To be a champion, you have to learn to handle stress and pressure.
But if you've prepared mentally and physically, you don't have to worry.
When your self-esteem is not on the line, odds are you are trading objectively. All that is on the line then is mere money. There is an old cliché that states "Don't let your net worth define your self worth." This is not to say that making money is not important but it must be put in its proper perspective. Your overall trading over time is not dependent upon your next trade alone. The fact that your last trade was very profitable does not in and of itself make you a genius, therefore the converse becomes true, if your last trade was a loss or even part of a series of losses, it does not make you dumb or a loser. To the extent that you can trade with a logical and unemotional mindset the more effortlessly and profitably you will trade, most of the time.
This is much easier said than done. Although you will find performance is best when the outcome truly does not matter, it is very difficult to set up such circumstances. Outcomes often do indeed matter and disconnecting yourself from trading outcomes is emotionally difficult. In several research studies, it has been demonstrated that performance is hampered when outcomes are tied to your sense of self, or your ability to satisfy basic psychological or emotional needs. For example, when the outcome of a trade impacts your sense of security or identity, the pressure is on, and it will be hard to perform under the pressure. Relieving the pressure will improve your ability to perform.
The ideal situation, for example, is a multi-millionaire who can afford to make several losing trades and lose $5,000 a day with relatively few scars. Most of us, however, are not that fortunate. Perhaps the next best scenario is the trader who has a relatively small trading account and uses the profits from it to pay monthly leisure expenses, such as gourmet dinners or extra luxury items. If the losses really don't matter, the pressure will be lessened. Most traders however are not in one of those positions.
When traders become interested in trading for a living, that's when trading becomes really difficult. Be it the lone trader trying to support a family or the professional hedge fund manager trading clients' money. The outcomes of trades do matter. If too much money is lost, you do not survive economically. The psychological impact can be substantial. Your identity is usually closely linked to being a good provider, a successful member of society. When you lose a lot of money, your sense of self and self-esteem is diminished. In the back of your mind, you always know that should losses mount too drastically, you can actually be harmed financially and psychologically.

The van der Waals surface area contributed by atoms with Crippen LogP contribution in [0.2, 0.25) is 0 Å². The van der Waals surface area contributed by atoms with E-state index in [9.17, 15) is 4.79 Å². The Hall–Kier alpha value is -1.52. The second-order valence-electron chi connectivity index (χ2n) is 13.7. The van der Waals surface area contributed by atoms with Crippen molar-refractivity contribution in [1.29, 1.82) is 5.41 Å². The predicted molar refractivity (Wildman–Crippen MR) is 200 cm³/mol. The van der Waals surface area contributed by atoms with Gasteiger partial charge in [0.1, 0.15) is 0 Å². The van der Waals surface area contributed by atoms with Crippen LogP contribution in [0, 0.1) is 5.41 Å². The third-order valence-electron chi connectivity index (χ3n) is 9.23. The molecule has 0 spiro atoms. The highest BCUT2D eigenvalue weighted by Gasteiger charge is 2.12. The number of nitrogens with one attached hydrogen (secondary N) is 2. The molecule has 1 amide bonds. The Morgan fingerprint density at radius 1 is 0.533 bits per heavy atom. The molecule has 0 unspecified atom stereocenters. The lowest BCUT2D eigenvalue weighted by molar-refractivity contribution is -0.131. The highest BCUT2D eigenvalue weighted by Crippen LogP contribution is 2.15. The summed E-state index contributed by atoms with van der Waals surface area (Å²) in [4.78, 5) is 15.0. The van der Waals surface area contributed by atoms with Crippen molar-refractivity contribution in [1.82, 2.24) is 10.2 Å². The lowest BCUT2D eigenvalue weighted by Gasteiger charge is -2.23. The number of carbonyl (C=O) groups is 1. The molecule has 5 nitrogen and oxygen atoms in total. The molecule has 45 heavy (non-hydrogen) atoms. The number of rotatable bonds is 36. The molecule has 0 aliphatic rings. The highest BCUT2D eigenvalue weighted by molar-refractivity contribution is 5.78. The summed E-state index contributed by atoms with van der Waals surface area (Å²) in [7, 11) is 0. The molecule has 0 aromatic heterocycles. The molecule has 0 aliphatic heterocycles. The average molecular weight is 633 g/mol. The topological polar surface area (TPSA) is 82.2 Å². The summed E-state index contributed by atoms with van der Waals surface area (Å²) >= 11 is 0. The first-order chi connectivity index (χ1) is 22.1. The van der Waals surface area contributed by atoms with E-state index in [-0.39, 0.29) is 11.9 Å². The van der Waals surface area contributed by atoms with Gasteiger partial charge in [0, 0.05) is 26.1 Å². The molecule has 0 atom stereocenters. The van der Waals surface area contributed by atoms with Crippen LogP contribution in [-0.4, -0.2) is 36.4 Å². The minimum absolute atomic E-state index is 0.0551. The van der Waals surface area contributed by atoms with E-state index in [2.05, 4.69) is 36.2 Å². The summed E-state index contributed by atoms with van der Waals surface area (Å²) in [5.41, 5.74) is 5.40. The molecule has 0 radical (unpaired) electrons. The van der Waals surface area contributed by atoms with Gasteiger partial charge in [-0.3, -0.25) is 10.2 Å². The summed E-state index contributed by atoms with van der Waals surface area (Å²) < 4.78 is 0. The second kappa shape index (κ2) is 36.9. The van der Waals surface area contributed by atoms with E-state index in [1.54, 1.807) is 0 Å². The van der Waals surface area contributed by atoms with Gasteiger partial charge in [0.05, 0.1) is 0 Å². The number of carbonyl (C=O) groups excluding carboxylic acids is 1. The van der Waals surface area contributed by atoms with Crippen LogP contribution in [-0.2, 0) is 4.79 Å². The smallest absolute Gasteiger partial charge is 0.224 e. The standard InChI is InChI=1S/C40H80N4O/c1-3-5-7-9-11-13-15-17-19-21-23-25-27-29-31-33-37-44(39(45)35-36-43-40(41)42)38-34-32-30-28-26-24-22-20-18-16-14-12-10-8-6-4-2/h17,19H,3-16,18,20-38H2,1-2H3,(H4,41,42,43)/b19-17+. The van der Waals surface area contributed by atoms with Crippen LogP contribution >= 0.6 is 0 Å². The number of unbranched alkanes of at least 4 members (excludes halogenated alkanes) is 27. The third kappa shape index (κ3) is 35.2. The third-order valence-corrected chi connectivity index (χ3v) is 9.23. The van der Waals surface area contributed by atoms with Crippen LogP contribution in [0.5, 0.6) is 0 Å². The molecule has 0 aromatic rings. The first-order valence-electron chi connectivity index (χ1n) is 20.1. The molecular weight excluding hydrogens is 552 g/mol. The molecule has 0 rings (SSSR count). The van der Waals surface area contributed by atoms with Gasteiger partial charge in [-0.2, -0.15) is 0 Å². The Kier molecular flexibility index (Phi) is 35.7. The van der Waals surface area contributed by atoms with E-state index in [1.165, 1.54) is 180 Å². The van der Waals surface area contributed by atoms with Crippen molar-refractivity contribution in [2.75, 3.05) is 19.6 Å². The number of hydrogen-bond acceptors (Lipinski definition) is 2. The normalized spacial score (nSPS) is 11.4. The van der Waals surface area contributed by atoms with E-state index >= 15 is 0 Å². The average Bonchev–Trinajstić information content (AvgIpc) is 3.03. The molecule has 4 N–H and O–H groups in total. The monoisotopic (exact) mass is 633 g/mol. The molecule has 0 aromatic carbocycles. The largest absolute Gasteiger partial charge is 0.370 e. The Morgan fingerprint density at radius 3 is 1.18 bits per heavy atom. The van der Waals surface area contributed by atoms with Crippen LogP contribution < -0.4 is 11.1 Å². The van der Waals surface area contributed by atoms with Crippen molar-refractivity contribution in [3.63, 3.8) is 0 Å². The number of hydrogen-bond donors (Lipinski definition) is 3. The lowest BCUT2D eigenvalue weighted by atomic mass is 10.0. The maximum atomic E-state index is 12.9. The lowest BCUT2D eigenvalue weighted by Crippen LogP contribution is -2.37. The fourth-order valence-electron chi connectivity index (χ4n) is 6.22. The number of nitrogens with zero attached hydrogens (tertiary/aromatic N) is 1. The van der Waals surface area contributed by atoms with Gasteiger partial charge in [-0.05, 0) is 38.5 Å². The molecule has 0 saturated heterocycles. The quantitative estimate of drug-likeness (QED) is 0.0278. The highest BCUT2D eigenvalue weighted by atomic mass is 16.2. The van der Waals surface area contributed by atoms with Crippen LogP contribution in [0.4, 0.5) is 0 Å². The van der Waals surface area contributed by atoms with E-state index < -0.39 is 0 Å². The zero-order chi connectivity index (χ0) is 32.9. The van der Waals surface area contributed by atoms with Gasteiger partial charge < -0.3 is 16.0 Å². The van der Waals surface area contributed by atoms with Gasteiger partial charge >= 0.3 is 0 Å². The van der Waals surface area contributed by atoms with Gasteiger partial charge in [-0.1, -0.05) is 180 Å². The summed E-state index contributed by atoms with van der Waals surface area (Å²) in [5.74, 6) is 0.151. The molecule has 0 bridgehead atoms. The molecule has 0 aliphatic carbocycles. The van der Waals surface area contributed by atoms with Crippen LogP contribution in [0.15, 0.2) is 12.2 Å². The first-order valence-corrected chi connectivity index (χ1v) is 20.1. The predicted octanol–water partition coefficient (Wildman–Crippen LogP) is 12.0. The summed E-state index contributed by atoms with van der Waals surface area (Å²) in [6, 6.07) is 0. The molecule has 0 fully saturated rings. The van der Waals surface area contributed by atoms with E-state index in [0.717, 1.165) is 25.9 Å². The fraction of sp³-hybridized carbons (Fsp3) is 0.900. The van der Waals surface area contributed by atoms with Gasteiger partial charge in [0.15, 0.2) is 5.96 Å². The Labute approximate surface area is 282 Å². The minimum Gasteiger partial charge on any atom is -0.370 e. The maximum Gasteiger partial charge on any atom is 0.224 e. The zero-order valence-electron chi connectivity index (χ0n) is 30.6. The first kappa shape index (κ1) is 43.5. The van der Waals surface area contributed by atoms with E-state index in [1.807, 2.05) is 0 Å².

So how do you disconnect yourself from trading outcomes? Preventative measures can be taken. First, one can manage risk. If you know that it is unlikely that the outcome of a series
of losing trades can hurt you, you'll feel more at ease and be able to remain calm and objective. Second, you must have a sense of self that is defined in many different ways. For example, don't just define yourself as "a trader." View yourself from multiple perspectives: a good friend, a loving spouse, a caring parent, and an upstanding citizen. Multiple views of oneself will lessen the importance of maintaining the view of oneself as "the winning trader," and will ease some of the psychological pressure. The more you can disconnect your trading performance from your sense of self, the more you can trade logically, effortlessly, and profitably.
PrudentTrader Archives 2005
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